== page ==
Light beams offer bright future for lighter-weight cars

August 31, 2012, University of Warwick

(—Beams of light could one day replace the jumble of wires under a car bonnet, leading to lighter-weight and more fuel-efficient vehicles.

And passengers in the back seat could also tap into rays of visible or to watch films or listen to music transmitted through their overhead lighting.

University of Warwick scientists are pioneering research into optical wireless – where data signals travel through light – and its use in cars.

Their research was presented at the recent International Conference on Transparent held at the University.

Optical wireless can use just a basic LED, such as those used in torches, to send data. In situations where it's best for the beam to be invisible, infrared light can be used instead.

While optical wireless has been explored for use in aviation for some time, scientists in the University of Warwick's Department of Engineering are leading the way globally in terms of its use in private vehicles.

Inside a car, it can be used to communicate between parts inside the , such as between and the engine management system, or between the brakes and the vehicle speed control systems.

In addition it can be installed into the overhead lights above the passenger seats to send multimedia content for in-car entertainment.

The major advantage of optical wireless is the weight of wiring it can cut out of cars, which translates into significant fuel savings over the lifetime of a vehicle.

But it also reduces manufacturing costs, as LED and infrared light sources are not expensive to make, and cuts back on the expense of maintaining and repairing wires.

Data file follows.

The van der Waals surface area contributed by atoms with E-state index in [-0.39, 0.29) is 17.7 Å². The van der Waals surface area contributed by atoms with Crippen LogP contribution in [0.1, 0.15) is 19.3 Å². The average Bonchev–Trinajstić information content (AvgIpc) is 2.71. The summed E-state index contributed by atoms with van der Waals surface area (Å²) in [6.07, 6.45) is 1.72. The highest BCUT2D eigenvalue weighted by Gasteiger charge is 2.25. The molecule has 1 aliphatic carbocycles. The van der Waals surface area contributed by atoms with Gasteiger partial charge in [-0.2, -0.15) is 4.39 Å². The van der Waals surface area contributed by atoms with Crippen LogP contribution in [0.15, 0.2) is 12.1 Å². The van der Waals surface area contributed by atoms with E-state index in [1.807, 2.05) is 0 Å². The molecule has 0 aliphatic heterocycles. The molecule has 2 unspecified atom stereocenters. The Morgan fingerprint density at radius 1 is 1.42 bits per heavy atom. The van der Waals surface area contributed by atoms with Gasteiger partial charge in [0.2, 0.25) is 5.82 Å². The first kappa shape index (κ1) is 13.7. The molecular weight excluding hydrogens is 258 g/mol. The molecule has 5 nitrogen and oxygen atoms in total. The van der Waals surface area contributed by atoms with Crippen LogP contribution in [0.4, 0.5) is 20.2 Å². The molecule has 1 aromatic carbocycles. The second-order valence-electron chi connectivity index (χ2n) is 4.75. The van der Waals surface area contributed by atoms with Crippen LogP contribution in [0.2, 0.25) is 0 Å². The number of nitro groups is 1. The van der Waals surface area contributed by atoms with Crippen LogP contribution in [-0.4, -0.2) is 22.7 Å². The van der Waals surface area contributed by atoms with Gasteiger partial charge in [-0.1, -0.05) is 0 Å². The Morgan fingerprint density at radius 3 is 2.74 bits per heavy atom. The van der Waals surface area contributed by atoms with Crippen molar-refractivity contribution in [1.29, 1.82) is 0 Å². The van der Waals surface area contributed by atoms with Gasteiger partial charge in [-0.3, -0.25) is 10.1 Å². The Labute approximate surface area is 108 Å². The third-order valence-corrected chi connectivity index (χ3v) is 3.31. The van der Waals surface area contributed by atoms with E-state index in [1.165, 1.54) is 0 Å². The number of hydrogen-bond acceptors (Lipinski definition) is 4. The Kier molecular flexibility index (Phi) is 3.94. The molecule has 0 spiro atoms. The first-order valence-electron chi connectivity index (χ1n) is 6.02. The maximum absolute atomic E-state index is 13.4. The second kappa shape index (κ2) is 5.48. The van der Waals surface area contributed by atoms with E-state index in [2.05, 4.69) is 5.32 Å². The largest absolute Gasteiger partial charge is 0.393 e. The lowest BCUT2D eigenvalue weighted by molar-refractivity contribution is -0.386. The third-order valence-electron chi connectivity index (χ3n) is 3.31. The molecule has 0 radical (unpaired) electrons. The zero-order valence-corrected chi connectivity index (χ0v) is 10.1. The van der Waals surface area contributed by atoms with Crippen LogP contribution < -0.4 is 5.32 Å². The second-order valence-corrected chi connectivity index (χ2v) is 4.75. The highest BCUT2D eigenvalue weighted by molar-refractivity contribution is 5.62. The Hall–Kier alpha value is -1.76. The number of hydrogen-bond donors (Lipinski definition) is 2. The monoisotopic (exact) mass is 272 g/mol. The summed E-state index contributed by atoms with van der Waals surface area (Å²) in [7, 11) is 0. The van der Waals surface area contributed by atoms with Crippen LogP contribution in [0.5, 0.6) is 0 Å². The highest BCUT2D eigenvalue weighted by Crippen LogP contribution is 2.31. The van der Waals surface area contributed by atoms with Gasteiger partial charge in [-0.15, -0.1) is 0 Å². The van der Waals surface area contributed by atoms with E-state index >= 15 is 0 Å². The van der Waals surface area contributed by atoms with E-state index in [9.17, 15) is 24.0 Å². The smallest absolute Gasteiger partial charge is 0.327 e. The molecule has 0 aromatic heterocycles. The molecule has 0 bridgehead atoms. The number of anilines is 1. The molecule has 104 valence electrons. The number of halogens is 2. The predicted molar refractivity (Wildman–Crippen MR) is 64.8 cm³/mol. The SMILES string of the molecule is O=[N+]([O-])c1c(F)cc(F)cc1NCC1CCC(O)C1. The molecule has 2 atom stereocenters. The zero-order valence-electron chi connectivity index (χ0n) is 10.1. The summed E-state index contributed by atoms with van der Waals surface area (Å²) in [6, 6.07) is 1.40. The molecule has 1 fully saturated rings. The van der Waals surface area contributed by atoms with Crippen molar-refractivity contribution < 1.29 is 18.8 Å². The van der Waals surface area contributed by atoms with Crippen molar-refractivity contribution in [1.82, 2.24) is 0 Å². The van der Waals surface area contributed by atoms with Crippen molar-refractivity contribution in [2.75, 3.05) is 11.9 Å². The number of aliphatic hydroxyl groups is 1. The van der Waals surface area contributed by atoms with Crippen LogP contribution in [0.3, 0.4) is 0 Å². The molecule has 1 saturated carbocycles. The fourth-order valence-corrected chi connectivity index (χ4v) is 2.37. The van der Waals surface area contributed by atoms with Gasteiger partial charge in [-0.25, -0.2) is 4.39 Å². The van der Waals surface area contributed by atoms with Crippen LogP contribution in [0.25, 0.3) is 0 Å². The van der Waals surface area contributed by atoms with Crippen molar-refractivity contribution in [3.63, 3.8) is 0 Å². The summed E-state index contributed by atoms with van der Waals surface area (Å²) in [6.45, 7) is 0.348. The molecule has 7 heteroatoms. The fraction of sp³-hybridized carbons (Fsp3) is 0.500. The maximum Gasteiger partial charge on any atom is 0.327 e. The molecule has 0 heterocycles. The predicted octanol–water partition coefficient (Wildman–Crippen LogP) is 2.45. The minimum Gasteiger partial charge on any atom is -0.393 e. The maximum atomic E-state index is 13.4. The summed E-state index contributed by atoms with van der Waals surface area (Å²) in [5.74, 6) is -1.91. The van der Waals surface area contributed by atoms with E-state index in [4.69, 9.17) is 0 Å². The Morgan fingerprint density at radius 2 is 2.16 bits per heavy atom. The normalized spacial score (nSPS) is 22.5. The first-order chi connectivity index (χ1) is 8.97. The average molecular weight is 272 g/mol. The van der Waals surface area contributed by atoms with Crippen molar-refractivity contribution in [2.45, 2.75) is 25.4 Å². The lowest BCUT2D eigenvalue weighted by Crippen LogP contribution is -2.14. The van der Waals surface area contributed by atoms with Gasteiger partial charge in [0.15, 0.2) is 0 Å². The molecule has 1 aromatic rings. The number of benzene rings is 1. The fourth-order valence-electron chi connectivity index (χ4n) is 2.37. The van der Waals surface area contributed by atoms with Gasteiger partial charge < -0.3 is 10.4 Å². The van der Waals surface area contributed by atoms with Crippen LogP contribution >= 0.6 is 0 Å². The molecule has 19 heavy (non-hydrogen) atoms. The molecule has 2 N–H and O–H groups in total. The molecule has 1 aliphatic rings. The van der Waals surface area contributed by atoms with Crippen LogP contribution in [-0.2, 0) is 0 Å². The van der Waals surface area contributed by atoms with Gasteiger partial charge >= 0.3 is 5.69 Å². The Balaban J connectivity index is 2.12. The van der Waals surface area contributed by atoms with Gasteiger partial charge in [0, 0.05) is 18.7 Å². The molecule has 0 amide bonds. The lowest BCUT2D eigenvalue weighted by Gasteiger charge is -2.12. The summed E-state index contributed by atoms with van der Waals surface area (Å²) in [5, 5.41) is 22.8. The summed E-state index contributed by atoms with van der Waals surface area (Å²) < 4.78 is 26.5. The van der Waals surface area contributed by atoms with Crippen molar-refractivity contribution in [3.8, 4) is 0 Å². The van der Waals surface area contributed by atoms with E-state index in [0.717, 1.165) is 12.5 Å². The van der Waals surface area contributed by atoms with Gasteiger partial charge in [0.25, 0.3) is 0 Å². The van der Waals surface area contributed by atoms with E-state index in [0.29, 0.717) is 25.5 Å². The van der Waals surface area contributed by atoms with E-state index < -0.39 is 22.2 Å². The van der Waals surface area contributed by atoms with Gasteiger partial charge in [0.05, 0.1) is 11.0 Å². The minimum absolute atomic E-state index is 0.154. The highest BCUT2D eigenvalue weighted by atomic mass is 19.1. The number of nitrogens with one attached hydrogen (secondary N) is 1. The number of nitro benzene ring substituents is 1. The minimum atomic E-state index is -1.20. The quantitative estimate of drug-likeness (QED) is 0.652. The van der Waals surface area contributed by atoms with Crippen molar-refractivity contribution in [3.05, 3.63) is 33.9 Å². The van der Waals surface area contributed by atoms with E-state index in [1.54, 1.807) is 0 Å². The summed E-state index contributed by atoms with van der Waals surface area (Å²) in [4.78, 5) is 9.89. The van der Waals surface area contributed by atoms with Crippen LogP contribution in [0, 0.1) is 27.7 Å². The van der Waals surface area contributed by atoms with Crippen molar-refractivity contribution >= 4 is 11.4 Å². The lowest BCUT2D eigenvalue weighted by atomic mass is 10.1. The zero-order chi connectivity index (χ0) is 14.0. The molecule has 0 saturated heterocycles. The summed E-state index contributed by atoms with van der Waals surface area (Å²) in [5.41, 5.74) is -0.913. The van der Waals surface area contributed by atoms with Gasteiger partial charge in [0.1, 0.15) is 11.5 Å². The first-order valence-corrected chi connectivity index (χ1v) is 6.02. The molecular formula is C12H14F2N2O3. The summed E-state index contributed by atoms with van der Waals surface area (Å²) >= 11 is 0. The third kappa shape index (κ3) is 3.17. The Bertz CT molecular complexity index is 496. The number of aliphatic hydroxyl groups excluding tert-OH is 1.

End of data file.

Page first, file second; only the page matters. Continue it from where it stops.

Also, unlike radio frequency communications, which suffer from a congested bandwidth, optical wireless benefits from an unlimited and unregulated spectrum.

Combined, all these factors spell significant advantages over the current systems for in-car data which, in the engine, are generally copper wire-based or carbon fibre systems.

Radio frequency signals are used for smartphones, for hands-free headsets for the driver and passengers and for multimedia related applications such tablet PCs.

Professor Roger Green said: "Optical wireless is relatively unknown at the moment.

"But it's not hard to imagine a day when passengers can watch TV streamed through a beam coming from their overhead light, or when parts of the engine can 'talk' to each other without wires.

"We believe that this technology is poised to come into its own - not least because of the potential to be gained from taking weight out of a car.

"Removing that weight could translate into lower fuel costs over the life of a vehicle.

"It is also cheap to install as it can use a simple LED light source which are being mass produced at the moment.

"And it has other benefits such as its lack of electromagnetic interference and the fact that, unlike the overcrowded radio spectrum which we use for much of our data communications, optical wireless is unlimited by the technical and regulatory bandwidth limitations which exist for radio signals."

Explore further: Wireless optical transmission key to secure, safe and rapid indoor communications

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not rated yet Aug 31, 2012
I don't see how they can reduce the wiring, seeing that most of the wiring needed in a car is for transmitting power to all sorts of gadgets and sensors - not for communications.
3 / 5 (2) Aug 31, 2012
So if your engine overheats and the engine compartment fills with steam, are all of the wireless circuits kaput?
not rated yet Aug 31, 2012
So if your engine overheats and the engine compartment fills with steam, are all of the wireless circuits kaput?

Is that a realistic scenario? Has that happened to anyone you know? Ever? Even a friend of a friend of a friend?
not rated yet Aug 31, 2012
I think they can replace copper wiring with 'light wiring' ie by optical cables. But I would not transfer vital information thru air in cars, as that would be vulnerable to accumulating dirt and mud. Another aspect is that there will always be need for electrical energy for those devices, even if they communicate by light.

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